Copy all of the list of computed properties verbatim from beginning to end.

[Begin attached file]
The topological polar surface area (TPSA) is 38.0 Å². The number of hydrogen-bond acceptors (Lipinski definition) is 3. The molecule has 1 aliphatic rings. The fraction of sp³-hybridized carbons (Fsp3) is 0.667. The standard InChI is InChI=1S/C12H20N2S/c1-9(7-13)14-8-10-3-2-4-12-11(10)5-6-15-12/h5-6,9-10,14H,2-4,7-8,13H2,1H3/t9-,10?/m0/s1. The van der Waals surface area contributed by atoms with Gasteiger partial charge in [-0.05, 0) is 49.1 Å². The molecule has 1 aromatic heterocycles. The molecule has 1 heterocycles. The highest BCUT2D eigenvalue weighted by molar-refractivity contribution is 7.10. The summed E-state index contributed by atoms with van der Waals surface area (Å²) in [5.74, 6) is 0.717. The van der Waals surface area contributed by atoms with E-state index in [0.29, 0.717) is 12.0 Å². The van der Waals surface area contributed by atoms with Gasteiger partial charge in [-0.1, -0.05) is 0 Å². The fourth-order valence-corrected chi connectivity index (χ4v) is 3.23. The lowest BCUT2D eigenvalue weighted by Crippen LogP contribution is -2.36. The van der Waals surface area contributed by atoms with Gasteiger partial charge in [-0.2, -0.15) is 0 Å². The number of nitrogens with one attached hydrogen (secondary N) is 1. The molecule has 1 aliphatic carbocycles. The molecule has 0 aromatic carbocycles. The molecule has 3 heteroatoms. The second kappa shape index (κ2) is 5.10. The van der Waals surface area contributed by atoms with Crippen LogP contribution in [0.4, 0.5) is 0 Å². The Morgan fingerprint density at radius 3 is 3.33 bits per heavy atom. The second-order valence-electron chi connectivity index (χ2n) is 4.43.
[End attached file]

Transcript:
The topological polar surface area (TPSA) is 38.0 Å². The number of hydrogen-bond acceptors (Lipinski definition) is 3. The molecule has 1 aliphatic rings. The fraction of sp³-hybridized carbons (Fsp3) is 0.667. The standard InChI is InChI=1S/C12H20N2S/c1-9(7-13)14-8-10-3-2-4-12-11(10)5-6-15-12/h5-6,9-10,14H,2-4,7-8,13H2,1H3/t9-,10?/m0/s1. The van der Waals surface area contributed by atoms with Gasteiger partial charge in [-0.05, 0) is 49.1 Å². The molecule has 1 aromatic heterocycles. The molecule has 1 heterocycles. The highest BCUT2D eigenvalue weighted by molar-refractivity contribution is 7.10. The summed E-state index contributed by atoms with van der Waals surface area (Å²) in [5.74, 6) is 0.717. The van der Waals surface area contributed by atoms with E-state index in [0.29, 0.717) is 12.0 Å². The van der Waals surface area contributed by atoms with Gasteiger partial charge in [-0.1, -0.05) is 0 Å². The fourth-order valence-corrected chi connectivity index (χ4v) is 3.23. The lowest BCUT2D eigenvalue weighted by Crippen LogP contribution is -2.36. The van der Waals surface area contributed by atoms with Gasteiger partial charge in [-0.2, -0.15) is 0 Å². The number of nitrogens with one attached hydrogen (secondary N) is 1. The molecule has 1 aliphatic carbocycles. The molecule has 0 aromatic carbocycles. The molecule has 3 heteroatoms. The second kappa shape index (κ2) is 5.10. The van der Waals surface area contributed by atoms with Crippen LogP contribution in [0.4, 0.5) is 0 Å². The Morgan fingerprint density at radius 3 is 3.33 bits per heavy atom. The second-order valence-electron chi connectivity index (χ2n) is 4.43.